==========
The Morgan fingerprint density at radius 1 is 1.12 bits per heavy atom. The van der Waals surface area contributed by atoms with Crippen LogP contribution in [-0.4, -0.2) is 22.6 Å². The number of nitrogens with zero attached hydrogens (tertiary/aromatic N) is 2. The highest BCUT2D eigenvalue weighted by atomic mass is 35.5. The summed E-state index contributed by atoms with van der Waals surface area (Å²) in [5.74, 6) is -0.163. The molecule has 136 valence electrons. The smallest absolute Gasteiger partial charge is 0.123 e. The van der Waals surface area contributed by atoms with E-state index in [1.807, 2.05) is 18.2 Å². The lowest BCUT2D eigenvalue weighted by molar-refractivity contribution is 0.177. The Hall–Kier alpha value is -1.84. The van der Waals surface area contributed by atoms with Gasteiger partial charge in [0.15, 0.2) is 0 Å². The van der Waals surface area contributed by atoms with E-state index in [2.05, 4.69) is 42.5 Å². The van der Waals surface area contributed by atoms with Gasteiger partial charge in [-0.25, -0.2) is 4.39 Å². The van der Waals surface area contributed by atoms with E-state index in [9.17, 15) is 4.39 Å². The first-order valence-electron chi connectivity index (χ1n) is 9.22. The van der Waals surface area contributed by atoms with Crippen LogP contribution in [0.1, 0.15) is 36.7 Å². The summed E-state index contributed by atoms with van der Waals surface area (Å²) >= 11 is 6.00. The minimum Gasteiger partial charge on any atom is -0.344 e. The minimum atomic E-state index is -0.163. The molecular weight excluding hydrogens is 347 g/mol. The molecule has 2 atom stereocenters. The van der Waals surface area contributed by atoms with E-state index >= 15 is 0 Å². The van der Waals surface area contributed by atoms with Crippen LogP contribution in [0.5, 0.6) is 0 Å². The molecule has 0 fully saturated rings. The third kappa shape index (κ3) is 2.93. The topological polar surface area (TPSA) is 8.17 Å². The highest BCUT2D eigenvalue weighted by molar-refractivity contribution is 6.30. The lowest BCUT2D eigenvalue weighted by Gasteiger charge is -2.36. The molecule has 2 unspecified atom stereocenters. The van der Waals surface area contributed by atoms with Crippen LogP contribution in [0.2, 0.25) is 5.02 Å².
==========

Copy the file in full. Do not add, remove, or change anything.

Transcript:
The Morgan fingerprint density at radius 1 is 1.12 bits per heavy atom. The van der Waals surface area contributed by atoms with Crippen LogP contribution in [-0.4, -0.2) is 22.6 Å². The number of nitrogens with zero attached hydrogens (tertiary/aromatic N) is 2. The highest BCUT2D eigenvalue weighted by atomic mass is 35.5. The summed E-state index contributed by atoms with van der Waals surface area (Å²) in [5.74, 6) is -0.163. The molecule has 136 valence electrons. The smallest absolute Gasteiger partial charge is 0.123 e. The van der Waals surface area contributed by atoms with E-state index in [1.807, 2.05) is 18.2 Å². The lowest BCUT2D eigenvalue weighted by molar-refractivity contribution is 0.177. The Hall–Kier alpha value is -1.84. The van der Waals surface area contributed by atoms with Gasteiger partial charge in [0.15, 0.2) is 0 Å². The van der Waals surface area contributed by atoms with E-state index in [2.05, 4.69) is 42.5 Å². The van der Waals surface area contributed by atoms with Gasteiger partial charge in [-0.25, -0.2) is 4.39 Å². The van der Waals surface area contributed by atoms with E-state index in [9.17, 15) is 4.39 Å². The first-order valence-electron chi connectivity index (χ1n) is 9.22. The van der Waals surface area contributed by atoms with Crippen LogP contribution in [0.1, 0.15) is 36.7 Å². The summed E-state index contributed by atoms with van der Waals surface area (Å²) >= 11 is 6.00. The minimum Gasteiger partial charge on any atom is -0.344 e. The minimum atomic E-state index is -0.163. The molecular weight excluding hydrogens is 347 g/mol. The molecule has 2 atom stereocenters. The van der Waals surface area contributed by atoms with E-state index >= 15 is 0 Å². The van der Waals surface area contributed by atoms with Crippen LogP contribution in [0.5, 0.6) is 0 Å². The molecule has 0 fully saturated rings. The third kappa shape index (κ3) is 2.93. The topological polar surface area (TPSA) is 8.17 Å². The highest BCUT2D eigenvalue weighted by molar-refractivity contribution is 6.30. The lowest BCUT2D eigenvalue weighted by Gasteiger charge is -2.36. The molecule has 2 unspecified atom stereocenters. The van der Waals surface area contributed by atoms with Crippen LogP contribution in [0.2, 0.25) is 5.02 Å².